The picture’s last act settles into revue format (“Louisiana Hayride,” “New Sun in the Sky,” “I Guess I’ll Have to Change My Plan,” etc.) and includes a very odd, vivacious and atmospheric original jazz ballet called “The Girl Hunt Ballet,” inspired by Mickey Spillane-style pulp detective fiction. (Michael Kidd choreographed, Vincente Minnelli directed. It’s eye-popping.)
Neither the California version nor the new Band Wagon settles for turning the last half of the show into a mere collection revue songs. That is, don’t expect a recreation of the movie on stage at City Center.
Dancing in the Dark pleased some theatergoers, took a drubbing in the Los Angeles Times (hey, it was still an out-of-town test) and quietly went dormant. Fran and Barry Weissler (Chicago) were attached as commercial producers (reportedly, the adaptation was Barry’s idea in the first place) and they remain so. (No one is saying it out loud, but this Encores! run is clearly a tryout for a future Broadway life for the property.)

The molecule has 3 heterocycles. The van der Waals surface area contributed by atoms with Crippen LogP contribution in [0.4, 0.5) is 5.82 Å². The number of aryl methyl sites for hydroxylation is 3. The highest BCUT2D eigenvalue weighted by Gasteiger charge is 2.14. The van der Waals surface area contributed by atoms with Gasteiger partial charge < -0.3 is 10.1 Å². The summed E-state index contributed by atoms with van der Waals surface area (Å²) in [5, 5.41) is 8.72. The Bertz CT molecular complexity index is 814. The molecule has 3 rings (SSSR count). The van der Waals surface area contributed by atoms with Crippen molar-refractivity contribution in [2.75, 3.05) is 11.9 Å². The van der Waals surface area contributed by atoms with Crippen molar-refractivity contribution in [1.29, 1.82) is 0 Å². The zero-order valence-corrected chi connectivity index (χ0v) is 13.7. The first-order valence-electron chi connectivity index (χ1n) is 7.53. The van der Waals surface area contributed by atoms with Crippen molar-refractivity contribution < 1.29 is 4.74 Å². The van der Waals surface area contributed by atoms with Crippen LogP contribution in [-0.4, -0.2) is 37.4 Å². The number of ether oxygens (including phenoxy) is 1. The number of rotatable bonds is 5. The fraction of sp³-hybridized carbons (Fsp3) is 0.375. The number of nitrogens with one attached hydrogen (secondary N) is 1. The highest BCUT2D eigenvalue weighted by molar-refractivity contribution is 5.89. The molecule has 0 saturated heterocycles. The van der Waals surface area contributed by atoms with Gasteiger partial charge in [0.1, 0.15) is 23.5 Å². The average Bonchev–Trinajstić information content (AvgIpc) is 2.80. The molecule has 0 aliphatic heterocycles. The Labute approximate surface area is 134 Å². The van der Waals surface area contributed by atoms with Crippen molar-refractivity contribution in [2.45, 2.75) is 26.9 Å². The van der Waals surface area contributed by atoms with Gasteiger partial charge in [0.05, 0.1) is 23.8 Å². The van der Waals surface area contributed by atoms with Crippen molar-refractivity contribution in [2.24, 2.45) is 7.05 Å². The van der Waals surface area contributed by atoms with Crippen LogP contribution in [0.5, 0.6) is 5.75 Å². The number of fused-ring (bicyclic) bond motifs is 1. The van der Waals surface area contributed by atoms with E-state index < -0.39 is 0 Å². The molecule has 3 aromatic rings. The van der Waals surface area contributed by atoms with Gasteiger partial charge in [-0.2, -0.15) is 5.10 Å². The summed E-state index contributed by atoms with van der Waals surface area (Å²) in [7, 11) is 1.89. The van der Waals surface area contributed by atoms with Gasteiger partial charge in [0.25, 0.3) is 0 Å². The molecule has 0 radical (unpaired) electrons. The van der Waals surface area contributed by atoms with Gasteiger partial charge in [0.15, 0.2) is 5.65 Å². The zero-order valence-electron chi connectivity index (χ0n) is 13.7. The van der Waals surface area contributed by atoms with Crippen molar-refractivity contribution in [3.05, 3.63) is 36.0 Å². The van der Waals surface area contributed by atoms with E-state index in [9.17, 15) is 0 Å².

“After the Globe production, nothing happened,” Beane told me. “So I went on with my life. I said: ‘That’ll happen when it’s supposed to happen.’ After five years, you think it’s dead so you ransack the play for any good lines and put them in Fledermaus and do what you can to get on with your life.”
In recent years there were conversations between Barry Weissler, Tony Award-winning director-choreographer (and Encores! associate artist) Kathleen Marshall (Nice Work If You Can Get It, Wonderful Town) and Encores! artistic director Jack Viertel about exploring the property further as a script-in-hand Encores! Special Event, separate from the series’ usual focus on vintage stage musicals.